9/10ths of the beadweavers of my acquaintance recommend Carol Huber Cypher's Mastering Beadwork. I was a bit ambivalent. I love bead books but try not to collect every one ever printed in English.
I subscribe to Bead&Button and Beadwork magazine, both of which focus on beadweaving. Even when I was strictly stringing I enjoyed those two which seemed to offer more than the eyecandy offered by Stringing or Step by Step Beads (which now has much more beadweaving than it used to). I even subscribed to the old Lapidary Journal, even though I don't do that sort of thing.
No, I'm not knocking stringing-- I do plenty of it, but I have an artist's independent soul and am past the point, if I was ever there exactly, where I want anyone to tell me how to string beads, thanks. Maybe I just love the mystery of 'things I can't do'.
Though I own quite a few bead books, the best of which is Robert Liu's Collectible Beads, none are beadweaving which is the most recently acquired skill in my jewelry making set.
As for my magazines, after I scan them, read the features and mark projects I may want to look at again you can find me laboring over Tips and Techniques or Basics as I try to wrap my mind around where the needle goes next in a stitch I'm trying to learn. Still with all the hoopla I really wondered if I needed this book.
Then Crafter's Choice sent a mailer that featured it and it would basically run me $7 if I added a few more books. $7 is unbeatable. The list price is $25. So I bit the bullet and bought the book along with Theresa Flores Geary's the illustrated bead bible, Juju Vail's The Beader's Handbook and Barbara Case's Making Jewelry with Gemstone Beads.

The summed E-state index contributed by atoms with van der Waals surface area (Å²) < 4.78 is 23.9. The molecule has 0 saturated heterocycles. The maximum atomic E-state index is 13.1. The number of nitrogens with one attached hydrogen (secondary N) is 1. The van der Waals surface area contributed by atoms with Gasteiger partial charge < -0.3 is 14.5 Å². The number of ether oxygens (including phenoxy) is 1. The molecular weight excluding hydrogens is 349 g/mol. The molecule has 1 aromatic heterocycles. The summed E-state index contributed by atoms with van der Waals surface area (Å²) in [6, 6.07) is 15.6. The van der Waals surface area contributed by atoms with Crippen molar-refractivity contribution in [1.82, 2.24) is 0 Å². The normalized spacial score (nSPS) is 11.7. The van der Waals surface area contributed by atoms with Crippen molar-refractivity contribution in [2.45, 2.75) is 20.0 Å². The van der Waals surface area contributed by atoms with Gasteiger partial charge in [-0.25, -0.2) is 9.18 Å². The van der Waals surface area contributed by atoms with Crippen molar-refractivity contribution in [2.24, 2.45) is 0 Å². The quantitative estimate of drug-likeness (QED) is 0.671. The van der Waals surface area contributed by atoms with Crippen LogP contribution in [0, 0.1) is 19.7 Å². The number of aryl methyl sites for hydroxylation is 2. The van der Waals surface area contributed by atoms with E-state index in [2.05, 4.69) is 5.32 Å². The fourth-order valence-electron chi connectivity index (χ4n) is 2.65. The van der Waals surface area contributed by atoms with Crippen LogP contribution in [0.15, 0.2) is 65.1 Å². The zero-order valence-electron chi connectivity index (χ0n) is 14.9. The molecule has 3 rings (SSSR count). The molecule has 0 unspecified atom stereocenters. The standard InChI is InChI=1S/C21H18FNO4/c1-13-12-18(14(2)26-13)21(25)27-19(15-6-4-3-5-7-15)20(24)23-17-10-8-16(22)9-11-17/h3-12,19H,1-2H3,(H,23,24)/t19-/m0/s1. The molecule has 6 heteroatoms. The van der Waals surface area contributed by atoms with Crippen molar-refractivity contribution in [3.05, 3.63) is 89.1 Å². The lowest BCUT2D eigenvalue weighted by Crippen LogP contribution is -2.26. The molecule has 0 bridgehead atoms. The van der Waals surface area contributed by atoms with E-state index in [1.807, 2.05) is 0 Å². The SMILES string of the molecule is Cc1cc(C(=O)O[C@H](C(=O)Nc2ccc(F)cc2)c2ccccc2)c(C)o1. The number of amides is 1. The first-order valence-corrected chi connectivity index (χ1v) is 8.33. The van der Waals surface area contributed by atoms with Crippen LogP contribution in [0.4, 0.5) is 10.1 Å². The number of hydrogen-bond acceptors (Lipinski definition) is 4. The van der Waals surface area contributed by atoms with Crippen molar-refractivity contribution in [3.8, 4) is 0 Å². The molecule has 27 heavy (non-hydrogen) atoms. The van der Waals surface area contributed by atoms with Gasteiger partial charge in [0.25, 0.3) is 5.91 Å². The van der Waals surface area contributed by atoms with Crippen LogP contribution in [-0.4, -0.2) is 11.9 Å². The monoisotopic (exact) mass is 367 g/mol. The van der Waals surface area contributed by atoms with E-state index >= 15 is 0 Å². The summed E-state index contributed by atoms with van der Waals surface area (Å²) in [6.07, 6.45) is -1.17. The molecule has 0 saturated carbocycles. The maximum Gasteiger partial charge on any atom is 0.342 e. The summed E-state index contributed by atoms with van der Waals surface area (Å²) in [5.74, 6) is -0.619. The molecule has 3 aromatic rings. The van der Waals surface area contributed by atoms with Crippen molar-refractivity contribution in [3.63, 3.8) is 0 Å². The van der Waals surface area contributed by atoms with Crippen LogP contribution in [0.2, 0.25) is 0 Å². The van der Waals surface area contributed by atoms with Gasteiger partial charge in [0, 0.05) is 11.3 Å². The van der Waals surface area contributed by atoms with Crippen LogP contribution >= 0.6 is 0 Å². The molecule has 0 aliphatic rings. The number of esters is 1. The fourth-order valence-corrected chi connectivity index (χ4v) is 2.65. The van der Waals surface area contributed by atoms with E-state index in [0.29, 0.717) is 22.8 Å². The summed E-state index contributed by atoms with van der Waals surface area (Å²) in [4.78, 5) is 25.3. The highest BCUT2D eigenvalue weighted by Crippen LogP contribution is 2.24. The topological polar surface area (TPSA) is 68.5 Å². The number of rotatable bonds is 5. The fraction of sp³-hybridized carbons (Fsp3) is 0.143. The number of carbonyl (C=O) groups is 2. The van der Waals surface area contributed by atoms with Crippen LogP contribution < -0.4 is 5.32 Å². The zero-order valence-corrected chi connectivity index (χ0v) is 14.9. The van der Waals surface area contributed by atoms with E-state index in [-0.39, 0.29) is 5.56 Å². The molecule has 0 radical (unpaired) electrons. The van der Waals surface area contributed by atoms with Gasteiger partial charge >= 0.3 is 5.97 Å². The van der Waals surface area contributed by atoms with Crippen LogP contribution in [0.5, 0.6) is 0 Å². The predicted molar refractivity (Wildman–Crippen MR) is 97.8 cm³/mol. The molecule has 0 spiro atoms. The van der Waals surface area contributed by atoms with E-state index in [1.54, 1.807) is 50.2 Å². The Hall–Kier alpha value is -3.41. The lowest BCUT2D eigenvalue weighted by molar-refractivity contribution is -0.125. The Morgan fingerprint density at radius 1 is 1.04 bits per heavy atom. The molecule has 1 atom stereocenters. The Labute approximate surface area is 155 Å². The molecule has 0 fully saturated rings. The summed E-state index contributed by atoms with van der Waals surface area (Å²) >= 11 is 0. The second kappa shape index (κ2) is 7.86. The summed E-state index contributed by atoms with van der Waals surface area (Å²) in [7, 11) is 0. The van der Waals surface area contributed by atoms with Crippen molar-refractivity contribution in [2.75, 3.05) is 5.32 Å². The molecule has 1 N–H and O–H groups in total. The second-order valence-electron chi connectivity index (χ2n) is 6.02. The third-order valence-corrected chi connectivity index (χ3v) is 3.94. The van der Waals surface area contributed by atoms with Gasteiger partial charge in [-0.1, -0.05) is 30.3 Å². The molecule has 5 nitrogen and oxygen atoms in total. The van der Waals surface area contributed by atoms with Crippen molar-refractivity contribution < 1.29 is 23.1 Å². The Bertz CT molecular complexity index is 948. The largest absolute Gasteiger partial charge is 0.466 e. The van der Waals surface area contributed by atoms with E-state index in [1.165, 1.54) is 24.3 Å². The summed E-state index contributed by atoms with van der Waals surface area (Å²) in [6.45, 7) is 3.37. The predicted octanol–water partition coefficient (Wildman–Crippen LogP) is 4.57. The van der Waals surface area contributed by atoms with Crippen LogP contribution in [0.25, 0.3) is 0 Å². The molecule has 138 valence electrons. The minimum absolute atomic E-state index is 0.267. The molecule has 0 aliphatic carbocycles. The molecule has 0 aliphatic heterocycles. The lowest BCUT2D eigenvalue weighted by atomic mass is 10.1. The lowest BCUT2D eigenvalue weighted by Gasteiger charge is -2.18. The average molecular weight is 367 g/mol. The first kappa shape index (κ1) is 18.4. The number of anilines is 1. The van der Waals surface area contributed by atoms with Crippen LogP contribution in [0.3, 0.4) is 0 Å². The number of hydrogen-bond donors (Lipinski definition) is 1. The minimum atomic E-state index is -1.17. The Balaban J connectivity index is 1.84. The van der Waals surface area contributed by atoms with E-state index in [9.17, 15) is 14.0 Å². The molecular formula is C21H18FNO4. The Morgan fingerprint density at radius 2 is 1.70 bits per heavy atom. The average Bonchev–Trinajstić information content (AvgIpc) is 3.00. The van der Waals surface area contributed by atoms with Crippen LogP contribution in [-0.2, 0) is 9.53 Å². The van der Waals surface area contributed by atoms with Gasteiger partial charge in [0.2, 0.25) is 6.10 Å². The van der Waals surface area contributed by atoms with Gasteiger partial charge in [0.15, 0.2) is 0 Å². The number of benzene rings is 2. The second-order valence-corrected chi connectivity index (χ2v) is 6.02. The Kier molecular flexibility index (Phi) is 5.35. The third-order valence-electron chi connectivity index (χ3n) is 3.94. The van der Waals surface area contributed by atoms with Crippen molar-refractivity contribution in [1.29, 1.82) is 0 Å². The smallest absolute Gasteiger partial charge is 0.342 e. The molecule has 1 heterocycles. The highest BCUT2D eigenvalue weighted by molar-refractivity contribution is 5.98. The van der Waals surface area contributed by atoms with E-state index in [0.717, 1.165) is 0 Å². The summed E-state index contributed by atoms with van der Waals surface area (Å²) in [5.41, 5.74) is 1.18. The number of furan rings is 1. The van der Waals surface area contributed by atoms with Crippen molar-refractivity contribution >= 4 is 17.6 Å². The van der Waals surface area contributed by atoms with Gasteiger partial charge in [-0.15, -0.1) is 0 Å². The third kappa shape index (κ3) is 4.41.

After looking through Mastering Beadwork I understand why Marlaine of Rainy Lane said it wasn't really for beginners. I wouldn't want to teach myself peyote from this-- please-- go get a few copies of Bead&Button and Beadwork and labor over Tips and Techniques or Basics.
I also understand why Carol Dean Sharpe of Sandfibers and Triz Tager of Triz Designs and others love the book!
Now that I've taught myself peyote, brick stitch, ladder stitch, right angle weave, square stitch, netting, herringbone and Ndebele (boy, I've been busy!) I'm so glad I have this book to help me go farther!
Just in the first section are awesome tips about bead mats, needles and their differences, keeping a journal, bead color consideration, and ergonomic tips. Then she has sections devoted to different types of beadwork. I can already tell that this book will be extremely useful as I better my craft.
As for the rest of the books I picked up, Geary's bead bible is the best of the lot. It's a nice little bead dictionary, a nice gift or addition to a bead lover's library. If you're a beginning beader the others may be of use.
If you're somewhat past the start of your beading journey save your bucks and pick up Creative Bead Weaving or The Art & Elegance of Beadweaving by Carol Wilcox Wells. They're the next books on my list.
Thoughts? Have a favorite or not so favorite book? Give us a heads up!